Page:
07-06-2017, 10:03 PM

07-07-2017, 02:46 AM

That's a really interesting plot. It comes at an especially interesting time for me, because just this weekend I was looking at what the licensing schemes for Mathematica (which I used a little in college) and Maple (which I used a lot in college and loved and bought a copy) were. Both now have a hobbyist category, which they didn't last time I looked. I was really looking for a CAS, for some stuff I want to do. Mathematica was always the aspirational purchase for me; something about it being bundled on the NeXT and my father pointing out that if he had that much money, he'd buy my mother a car...

I did end up getting a hobbyist license for Maple. I wasn't totally sure, and then a combination of nostalgia and a very nice sales rep pushed me over the edge...

But back to the plot. I'm not surprised, especially for research computation. I've been at few research places in the last ten years, and everybody's moved from Mathematica or Matlab (mostly Matlab; they were computer vision folks for the most part, and then some machine learning) to Octave, then to SciPy. I don't know what's happening in the universities. I have a niece going to ASU in the fall to start her undergrad studies in physics, and I am very curious to talk with her about her classes this Christmas.

I did end up getting a hobbyist license for Maple. I wasn't totally sure, and then a combination of nostalgia and a very nice sales rep pushed me over the edge...

But back to the plot. I'm not surprised, especially for research computation. I've been at few research places in the last ten years, and everybody's moved from Mathematica or Matlab (mostly Matlab; they were computer vision folks for the most part, and then some machine learning) to Octave, then to SciPy. I don't know what's happening in the universities. I have a niece going to ASU in the fall to start her undergrad studies in physics, and I am very curious to talk with her about her classes this Christmas.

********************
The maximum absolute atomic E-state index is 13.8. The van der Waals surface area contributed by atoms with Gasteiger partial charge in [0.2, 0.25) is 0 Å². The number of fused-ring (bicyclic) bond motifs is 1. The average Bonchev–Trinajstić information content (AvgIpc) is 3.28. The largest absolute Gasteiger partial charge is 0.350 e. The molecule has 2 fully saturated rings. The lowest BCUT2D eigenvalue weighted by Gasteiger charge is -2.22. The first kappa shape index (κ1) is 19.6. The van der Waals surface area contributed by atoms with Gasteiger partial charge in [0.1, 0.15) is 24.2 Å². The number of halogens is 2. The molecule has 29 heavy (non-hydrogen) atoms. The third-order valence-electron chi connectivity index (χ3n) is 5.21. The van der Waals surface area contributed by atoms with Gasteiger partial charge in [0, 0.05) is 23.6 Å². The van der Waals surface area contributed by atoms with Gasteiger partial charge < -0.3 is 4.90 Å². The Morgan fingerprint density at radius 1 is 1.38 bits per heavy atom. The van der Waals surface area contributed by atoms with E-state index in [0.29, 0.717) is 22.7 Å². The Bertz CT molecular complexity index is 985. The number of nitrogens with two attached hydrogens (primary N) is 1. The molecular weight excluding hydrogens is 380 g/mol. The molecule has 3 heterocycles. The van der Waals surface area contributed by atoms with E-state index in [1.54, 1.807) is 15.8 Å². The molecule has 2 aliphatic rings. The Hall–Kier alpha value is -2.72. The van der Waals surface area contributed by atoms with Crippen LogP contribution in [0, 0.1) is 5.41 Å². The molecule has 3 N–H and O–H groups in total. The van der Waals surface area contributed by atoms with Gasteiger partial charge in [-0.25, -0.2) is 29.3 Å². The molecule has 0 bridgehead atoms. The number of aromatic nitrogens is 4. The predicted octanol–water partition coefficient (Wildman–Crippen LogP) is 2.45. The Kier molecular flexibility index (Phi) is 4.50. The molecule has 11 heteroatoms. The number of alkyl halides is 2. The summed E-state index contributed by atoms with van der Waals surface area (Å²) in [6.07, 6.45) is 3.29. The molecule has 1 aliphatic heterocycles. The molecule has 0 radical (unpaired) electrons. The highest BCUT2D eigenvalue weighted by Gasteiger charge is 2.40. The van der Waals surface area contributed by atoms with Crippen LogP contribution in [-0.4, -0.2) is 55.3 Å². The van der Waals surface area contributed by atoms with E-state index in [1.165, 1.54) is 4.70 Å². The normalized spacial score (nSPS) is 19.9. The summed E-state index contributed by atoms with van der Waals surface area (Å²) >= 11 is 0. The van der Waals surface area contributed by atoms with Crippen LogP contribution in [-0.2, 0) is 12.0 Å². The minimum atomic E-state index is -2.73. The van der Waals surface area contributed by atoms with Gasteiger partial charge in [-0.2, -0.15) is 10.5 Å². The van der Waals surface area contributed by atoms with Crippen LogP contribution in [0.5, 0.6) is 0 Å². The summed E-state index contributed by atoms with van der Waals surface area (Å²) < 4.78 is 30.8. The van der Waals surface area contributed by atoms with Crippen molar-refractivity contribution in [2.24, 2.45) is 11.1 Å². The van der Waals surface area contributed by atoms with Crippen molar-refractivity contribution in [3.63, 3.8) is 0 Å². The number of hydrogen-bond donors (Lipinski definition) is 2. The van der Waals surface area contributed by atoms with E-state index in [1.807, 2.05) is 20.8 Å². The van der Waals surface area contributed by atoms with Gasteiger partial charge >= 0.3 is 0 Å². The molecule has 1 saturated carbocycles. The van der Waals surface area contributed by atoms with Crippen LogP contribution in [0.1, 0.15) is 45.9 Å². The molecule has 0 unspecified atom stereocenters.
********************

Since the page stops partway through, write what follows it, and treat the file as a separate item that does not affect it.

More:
07-07-2017, 08:29 AM

Ray, thanks for your enlightening answer.

If you search for MatLab/Octave's interest, it seems they are slowly fading too.

The Raspberry Pi "educational" license is a great way to test whether Mathematica is for you. In my case, I have used it for some months to learn Mathematica, and check how well this tool could help us to solve some model simulations at work. Although Mathematica in the Raspberry is painstakingly slow, it helps you to get introduced to this tool. I am very sure it is the top tool for educational purposes and CAS, so I recently approached my (chinese) boss to get some budget for a license, and... I was asked to search for a FOSS solution with a lower â‚¬ntry barrier. It now seems to me an Anaconda Business Subscription might better fit our budget.

BTW, the interest in Mathematica shows the seasonal spikes of the educational demand, but SciPy's growth looks more steady, less trenched in the educational market?

[OFF TOPIC] 73&DX (when I was young, I was addicted to 20 m EA-Pacific long path "very very very" early in the morning ;O)

If you search for MatLab/Octave's interest, it seems they are slowly fading too.

The Raspberry Pi "educational" license is a great way to test whether Mathematica is for you. In my case, I have used it for some months to learn Mathematica, and check how well this tool could help us to solve some model simulations at work. Although Mathematica in the Raspberry is painstakingly slow, it helps you to get introduced to this tool. I am very sure it is the top tool for educational purposes and CAS, so I recently approached my (chinese) boss to get some budget for a license, and... I was asked to search for a FOSS solution with a lower â‚¬ntry barrier. It now seems to me an Anaconda Business Subscription might better fit our budget.

BTW, the interest in Mathematica shows the seasonal spikes of the educational demand, but SciPy's growth looks more steady, less trenched in the educational market?

[OFF TOPIC] 73&DX (when I was young, I was addicted to 20 m EA-Pacific long path "very very very" early in the morning ;O)

07-07-2017, 09:24 AM

For working on high accuracy mathematics algorithms, mathematica has proven essential. Wolfram Alpha usually nearly always sufficient. Alpha is also great for simplification of formula (I'm sure I could have done this by hand when I was back in under and post graduate but I've forgotten way too much and the computer doesn't make careless errors).

A purely numeric package isn't going to be as useful -- modern calculator designs are working beyond the standard numeric precisions (43S, Free42, newRPL).